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British Authorities Continue Investigation Into Manchester Suicide Bombing

AUDIE CORNISH, HOST:

A large crowd gathered today in the center of Manchester, a gathering of solidarity, as the shock of last night's attack is still raw. The bishop of Manchester, David Walker, addressed the thousands in attendance from the crowd.

(SOUNDBITE OF ARCHIVED RECORDING)

DAVID WALKER: Whatever our background, whatever our religion, whatever our beliefs or our politics, we will stand together to say that this city is greater than the forces that align itself against it. And as we say that, we're sending a signal not just to Manchester, but across the world.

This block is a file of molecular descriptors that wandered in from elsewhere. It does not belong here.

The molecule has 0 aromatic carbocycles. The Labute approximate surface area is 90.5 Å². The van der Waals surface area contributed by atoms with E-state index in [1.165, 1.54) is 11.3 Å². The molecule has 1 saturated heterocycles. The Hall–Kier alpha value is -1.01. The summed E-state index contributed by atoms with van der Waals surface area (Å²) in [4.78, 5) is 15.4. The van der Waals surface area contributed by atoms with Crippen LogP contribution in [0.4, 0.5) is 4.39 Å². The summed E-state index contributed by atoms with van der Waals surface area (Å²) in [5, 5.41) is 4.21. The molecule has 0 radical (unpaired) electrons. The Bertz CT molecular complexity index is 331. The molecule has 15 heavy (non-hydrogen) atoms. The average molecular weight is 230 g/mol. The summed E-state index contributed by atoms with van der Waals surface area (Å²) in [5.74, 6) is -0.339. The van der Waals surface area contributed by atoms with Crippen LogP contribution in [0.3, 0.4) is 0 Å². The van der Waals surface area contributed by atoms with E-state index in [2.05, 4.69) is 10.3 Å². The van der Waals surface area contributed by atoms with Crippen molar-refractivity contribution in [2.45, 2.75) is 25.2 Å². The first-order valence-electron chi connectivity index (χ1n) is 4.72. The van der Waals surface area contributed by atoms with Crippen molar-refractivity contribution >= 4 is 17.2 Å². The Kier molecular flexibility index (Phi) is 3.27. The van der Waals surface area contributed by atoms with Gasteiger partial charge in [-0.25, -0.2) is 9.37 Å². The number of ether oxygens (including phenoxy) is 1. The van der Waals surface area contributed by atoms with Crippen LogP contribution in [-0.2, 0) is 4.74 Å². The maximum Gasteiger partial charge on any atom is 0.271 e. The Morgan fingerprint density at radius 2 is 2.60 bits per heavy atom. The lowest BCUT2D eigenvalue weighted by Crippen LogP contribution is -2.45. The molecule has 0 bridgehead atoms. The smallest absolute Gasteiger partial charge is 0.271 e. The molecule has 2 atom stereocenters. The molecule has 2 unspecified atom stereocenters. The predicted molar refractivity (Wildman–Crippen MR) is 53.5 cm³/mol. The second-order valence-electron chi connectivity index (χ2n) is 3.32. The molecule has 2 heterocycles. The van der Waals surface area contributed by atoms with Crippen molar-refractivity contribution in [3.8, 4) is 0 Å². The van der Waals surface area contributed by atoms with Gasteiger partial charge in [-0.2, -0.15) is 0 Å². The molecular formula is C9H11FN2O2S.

ARI SHAPIRO, HOST:

The bombing killed at least 22 people, and dozens are still hospitalized, including at least 12 children under the age of 16. The attack took place at an Ariana Grande a concert at Manchester Arena. It's being called the deadliest attack in England since the 2005 suicide bombings in London.

CORNISH: So here's what we've learned today. Manchester Police have identified the suicide bomber as 22-year-old Salman Abadi. He lived close to the arena.

SHAPIRO: The Islamic State has claimed responsibility for the attack, but so far, there's not a known connection between Abadi and the Islamic State. A 23-year-old man was also arrested in Manchester today in connection with the attack. Transcript provided by NPR, Copyright NPR.